Typically, as with most respiratory viruses, people are thought to be most contagious when they are most symptomatic (the sickest). With the 2019 Novel Coronavirus, however, there have been reports of spread from an infected patient who had no symptoms to a close contact. There is much more to learn about the transmissibility, severity, and other features associated with the Coronavirus and investigations are ongoing.
What Actions can Employers take to Prevent the Transmission of the Coronavirus?
- As discussed above, the United States is imposing a 14-day mandatory quarantine on individuals who have traveled to Hubei province, and 14 days of monitored self-quarantine for individuals returning from other parts of mainland China. The director of the CDC stated that people in mandatory self-quarantine “will be monitored by the local health departments in a self-monitoring situation in their home.”
- Currently, there is no Coronavirus vaccine available, so the CDC is recommending standard precautions, such as: washing hands with soap and water for at least 20 seconds; avoiding close contact with sick people; staying at home when you are sick; and disinfecting frequently touched objects and surfaces.
- Employers should prepare for the possibility that some employees may have to stay home in the event of school closures or childcare concerns.
- Employers should ensure that common areas in the workplace, including computer keyboards used by more than one person, are kept clean and disinfected.
- Employers should inform employees that information regarding medical conditions is kept strictly confidential and they will not suffer retaliation for reporting that they are ill or if they need to take a family or medical leave.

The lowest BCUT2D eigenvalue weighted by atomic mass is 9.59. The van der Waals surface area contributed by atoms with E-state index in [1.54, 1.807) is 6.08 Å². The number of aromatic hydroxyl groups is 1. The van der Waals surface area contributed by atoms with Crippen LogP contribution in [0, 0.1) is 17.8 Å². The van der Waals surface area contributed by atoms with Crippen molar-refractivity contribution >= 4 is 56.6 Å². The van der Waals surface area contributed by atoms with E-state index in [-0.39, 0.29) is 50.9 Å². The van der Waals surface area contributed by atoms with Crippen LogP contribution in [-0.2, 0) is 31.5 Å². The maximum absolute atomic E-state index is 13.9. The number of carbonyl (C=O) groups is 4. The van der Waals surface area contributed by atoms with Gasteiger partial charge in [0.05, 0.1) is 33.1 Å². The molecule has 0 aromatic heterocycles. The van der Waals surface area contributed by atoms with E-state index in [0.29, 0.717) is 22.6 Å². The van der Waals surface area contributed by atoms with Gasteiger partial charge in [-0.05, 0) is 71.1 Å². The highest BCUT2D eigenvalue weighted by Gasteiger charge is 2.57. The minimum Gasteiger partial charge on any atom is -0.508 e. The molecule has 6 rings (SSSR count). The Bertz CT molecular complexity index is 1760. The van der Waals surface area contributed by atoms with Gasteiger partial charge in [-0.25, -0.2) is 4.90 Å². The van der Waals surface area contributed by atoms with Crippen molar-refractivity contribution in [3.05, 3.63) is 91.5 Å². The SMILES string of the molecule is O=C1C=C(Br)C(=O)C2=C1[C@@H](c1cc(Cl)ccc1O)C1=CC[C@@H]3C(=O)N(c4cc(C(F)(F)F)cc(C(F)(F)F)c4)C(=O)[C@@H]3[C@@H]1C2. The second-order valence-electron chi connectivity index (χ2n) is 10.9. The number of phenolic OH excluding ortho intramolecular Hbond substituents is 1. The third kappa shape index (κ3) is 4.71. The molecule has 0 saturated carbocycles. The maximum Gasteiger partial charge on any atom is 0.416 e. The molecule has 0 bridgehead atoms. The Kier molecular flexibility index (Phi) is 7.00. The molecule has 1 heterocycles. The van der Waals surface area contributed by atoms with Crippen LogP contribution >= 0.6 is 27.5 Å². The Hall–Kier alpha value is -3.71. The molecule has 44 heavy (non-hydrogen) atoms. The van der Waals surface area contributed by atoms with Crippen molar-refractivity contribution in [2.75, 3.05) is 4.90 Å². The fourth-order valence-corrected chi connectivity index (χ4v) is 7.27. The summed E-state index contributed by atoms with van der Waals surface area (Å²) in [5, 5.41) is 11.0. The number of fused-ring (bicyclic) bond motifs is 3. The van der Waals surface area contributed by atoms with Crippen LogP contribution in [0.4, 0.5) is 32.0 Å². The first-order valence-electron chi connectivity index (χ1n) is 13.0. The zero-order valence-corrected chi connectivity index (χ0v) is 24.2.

Issues that Employers Should Consider Regarding the Coronavirus
- Employers and employees should not prejudice employees of Asian descent because of fear of this new virus. Do not assume that someone of Asian descent is more likely to have the Coronavirus.
- Follow federal, state and local laws, as well as any agency policies and/or collective bargaining agreements provisions, covering family and medical leave entitlements, and confidentiality requirements.
- Review all applicable guidance from the Occupational Safety and Health Administration (“OSHA”), CDC and WHO. Although OSHA has not announced specific standards covering the Coronavirus, it has issued a notice indicating that employers should be aware of general standards to which they may be subject under OSHA.
- Avoid asking employees questions about any known or suspected medical condition or medical history. In 2009, the Equal Employment Opportunity Commission (“EEOC”) released a notice titled “Pandemic Preparedness in the Workplace and the Americans with Disabilities Act,” which provides guidance. The Notice is available at: https://www.eeoc.gov/facts/pandemic_flu.html
- If applicable, refer to your agency’s pandemic or health protection policy for further guidance.
Information about the Coronavirus is constantly developing. Liebert Cassidy Whitmore will continue to monitor employment issues related to the Coronavirus and will issue ongoing bulletins. Employers should also continue to refer to the CDC, WHO, and OSHA websites for the latest information.